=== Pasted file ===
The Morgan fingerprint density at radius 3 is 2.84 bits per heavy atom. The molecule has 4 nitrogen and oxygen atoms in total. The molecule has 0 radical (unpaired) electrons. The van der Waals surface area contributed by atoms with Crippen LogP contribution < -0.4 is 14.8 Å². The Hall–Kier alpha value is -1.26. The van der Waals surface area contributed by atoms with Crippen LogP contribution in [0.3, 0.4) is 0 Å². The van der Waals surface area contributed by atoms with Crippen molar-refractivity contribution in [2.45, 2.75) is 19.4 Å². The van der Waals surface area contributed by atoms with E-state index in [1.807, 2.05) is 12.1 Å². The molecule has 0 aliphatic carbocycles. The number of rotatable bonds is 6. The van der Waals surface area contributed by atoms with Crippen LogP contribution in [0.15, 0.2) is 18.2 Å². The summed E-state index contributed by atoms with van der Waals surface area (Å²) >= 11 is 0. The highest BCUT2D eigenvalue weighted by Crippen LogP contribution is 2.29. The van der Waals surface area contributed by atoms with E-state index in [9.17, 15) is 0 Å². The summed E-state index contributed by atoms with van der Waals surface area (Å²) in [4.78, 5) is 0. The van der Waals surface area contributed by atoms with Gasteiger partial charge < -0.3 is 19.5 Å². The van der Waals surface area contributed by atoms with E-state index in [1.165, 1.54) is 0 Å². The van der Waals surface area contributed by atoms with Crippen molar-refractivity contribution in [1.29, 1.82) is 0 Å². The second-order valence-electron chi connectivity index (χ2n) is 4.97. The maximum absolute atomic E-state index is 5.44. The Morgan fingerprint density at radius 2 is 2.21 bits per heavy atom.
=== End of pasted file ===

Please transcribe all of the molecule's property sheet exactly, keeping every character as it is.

The Morgan fingerprint density at radius 3 is 2.84 bits per heavy atom. The molecule has 4 nitrogen and oxygen atoms in total. The molecule has 0 radical (unpaired) electrons. The van der Waals surface area contributed by atoms with Crippen LogP contribution < -0.4 is 14.8 Å². The Hall–Kier alpha value is -1.26. The van der Waals surface area contributed by atoms with Crippen LogP contribution in [0.3, 0.4) is 0 Å². The van der Waals surface area contributed by atoms with Crippen molar-refractivity contribution in [2.45, 2.75) is 19.4 Å². The van der Waals surface area contributed by atoms with E-state index in [1.807, 2.05) is 12.1 Å². The molecule has 0 aliphatic carbocycles. The number of rotatable bonds is 6. The van der Waals surface area contributed by atoms with Crippen LogP contribution in [0.15, 0.2) is 18.2 Å². The summed E-state index contributed by atoms with van der Waals surface area (Å²) >= 11 is 0. The highest BCUT2D eigenvalue weighted by Crippen LogP contribution is 2.29. The van der Waals surface area contributed by atoms with E-state index in [9.17, 15) is 0 Å². The summed E-state index contributed by atoms with van der Waals surface area (Å²) in [4.78, 5) is 0. The van der Waals surface area contributed by atoms with Gasteiger partial charge < -0.3 is 19.5 Å². The van der Waals surface area contributed by atoms with E-state index in [1.165, 1.54) is 0 Å². The van der Waals surface area contributed by atoms with Crippen molar-refractivity contribution in [1.29, 1.82) is 0 Å². The second-order valence-electron chi connectivity index (χ2n) is 4.97. The maximum absolute atomic E-state index is 5.44. The Morgan fingerprint density at radius 2 is 2.21 bits per heavy atom.